We put on a ‘brave’ face when we need to face something we do not want to do. We put on a ‘serious’ face when someone is telling us a really boring, long-winded story and all we want to do is laugh. And I tell you something for free, I put on a ‘happy’ face at work all day, everyday. That doesn’t mean I am faking being happy because I love my job. But working with children normally means you have to exaggerate your feelings of happiness, confidence and positivity – and definitely patience 😉 because you may not be feeling those things one day but you have to be them to do your job well. So I play the part.

So Shakespeare was also right by saying ‘His acts being seven ages.’ Meaning, man and woman go through the seven stages of life and obviously acting differently through each one i.e. infancy, teenage years, adult hood. But I think, we also have many, many different roles to play in all stages of our life. I’ve mentioned a job role – but what about yourself outside of work? For example, I am a daughter. A sister. A grand-daughter. A girl friend. A friend. A niece. A cousin. There are seven more roles through life for you. And I act differently for each one. Not because I prefer certain family members to others – even though, naturally strength of relationship does also affect how we act – but I am supposed to act differently with my sister then I am with my boyfriend! We all know how to change how we are in a suitable way.

So who is the director of the play of life? Religious ones of you will say God. Definitly one option. Maybe fate is an option too. We are all meant to act certain ways at certain times for our lives to sketch itself out. Maybe there is a puppet master controlling our every move for giggles and sinister pleasure. Have you ever watched The Truman Show? We studied it at school and I remember not particularly liking it. Yet, I can’t shake the idea that someone could be watching us at every given moment. Not in a Big Brother kind of way but, like on the film, where the world is watching your everyday life, like a soap opera. And all your family and friends are ‘actors’ and your behaviour is being observed and analysed. I’ve always toyed with this idea and think what people would make of watching me all day. Not that I do anything particularly fascinating you know, but it makes me conscious of my moves! And if you think about it, you would think that when we are alone we are not acting and that is the one time that we are 100%, truly ourselves. But even then are we acting? I am sitting here now. Alone. I am writing this, but I am acting as a professional, writer who is rushing to get an article out on deadline. Our imaginations and thoughts mean we are acting all the time.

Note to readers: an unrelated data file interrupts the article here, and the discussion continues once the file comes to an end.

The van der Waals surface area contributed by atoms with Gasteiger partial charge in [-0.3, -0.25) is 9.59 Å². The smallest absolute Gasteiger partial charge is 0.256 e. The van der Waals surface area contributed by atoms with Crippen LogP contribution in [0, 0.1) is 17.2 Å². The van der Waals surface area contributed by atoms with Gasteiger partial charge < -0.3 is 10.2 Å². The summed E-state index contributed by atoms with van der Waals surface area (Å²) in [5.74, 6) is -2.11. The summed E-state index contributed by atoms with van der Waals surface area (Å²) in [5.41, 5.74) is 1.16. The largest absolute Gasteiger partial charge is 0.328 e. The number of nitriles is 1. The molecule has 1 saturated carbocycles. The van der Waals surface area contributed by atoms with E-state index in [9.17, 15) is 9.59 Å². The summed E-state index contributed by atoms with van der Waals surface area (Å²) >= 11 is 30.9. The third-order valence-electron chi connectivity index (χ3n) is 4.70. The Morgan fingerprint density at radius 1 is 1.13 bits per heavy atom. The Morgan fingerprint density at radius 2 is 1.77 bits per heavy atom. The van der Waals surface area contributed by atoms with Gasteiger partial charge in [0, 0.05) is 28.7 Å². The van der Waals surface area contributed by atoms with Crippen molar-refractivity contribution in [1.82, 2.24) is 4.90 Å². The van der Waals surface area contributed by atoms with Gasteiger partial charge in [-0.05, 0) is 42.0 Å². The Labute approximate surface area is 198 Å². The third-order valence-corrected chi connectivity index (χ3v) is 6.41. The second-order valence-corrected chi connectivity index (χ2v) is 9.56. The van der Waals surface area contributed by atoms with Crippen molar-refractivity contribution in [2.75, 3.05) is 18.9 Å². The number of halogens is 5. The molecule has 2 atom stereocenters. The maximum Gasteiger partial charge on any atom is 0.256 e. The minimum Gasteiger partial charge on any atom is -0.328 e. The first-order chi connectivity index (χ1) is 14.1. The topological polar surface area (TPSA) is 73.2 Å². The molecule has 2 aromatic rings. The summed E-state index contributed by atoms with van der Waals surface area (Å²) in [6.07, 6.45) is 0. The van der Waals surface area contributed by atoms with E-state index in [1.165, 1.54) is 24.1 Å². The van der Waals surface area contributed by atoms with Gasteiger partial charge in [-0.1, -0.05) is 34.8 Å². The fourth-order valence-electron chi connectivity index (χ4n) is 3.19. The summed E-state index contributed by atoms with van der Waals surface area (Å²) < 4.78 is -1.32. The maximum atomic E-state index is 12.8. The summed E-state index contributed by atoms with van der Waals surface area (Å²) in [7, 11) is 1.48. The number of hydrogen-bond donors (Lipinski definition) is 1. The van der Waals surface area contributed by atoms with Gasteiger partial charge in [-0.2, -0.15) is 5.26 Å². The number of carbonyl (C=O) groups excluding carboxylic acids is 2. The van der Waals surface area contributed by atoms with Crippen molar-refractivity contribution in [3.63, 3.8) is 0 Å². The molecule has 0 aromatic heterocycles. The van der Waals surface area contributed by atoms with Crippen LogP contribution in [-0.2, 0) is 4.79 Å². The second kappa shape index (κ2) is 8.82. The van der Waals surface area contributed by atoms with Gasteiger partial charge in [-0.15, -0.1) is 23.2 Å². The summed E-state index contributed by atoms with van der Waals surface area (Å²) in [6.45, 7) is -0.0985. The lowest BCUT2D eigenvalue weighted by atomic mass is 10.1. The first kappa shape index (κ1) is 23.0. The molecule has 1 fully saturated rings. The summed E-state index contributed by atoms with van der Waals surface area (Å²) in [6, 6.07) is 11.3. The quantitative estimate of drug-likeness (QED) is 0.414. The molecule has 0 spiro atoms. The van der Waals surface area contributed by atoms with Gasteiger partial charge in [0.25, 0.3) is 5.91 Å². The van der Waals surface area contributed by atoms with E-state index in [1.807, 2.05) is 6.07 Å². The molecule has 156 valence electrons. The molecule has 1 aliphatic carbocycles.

So, maybe the only time we don’t act is in our sleep. But even then we dream and play a part, usually as the leading role or as a part that our unconsious wants us to play on the real stage of life. We need to listen to our hearts and minds and act in the best way possible. Do not wait in the wings or become part of the audience of your life. Play the leading role and make the most of it before your final exit 🙂

*Curtain Closes*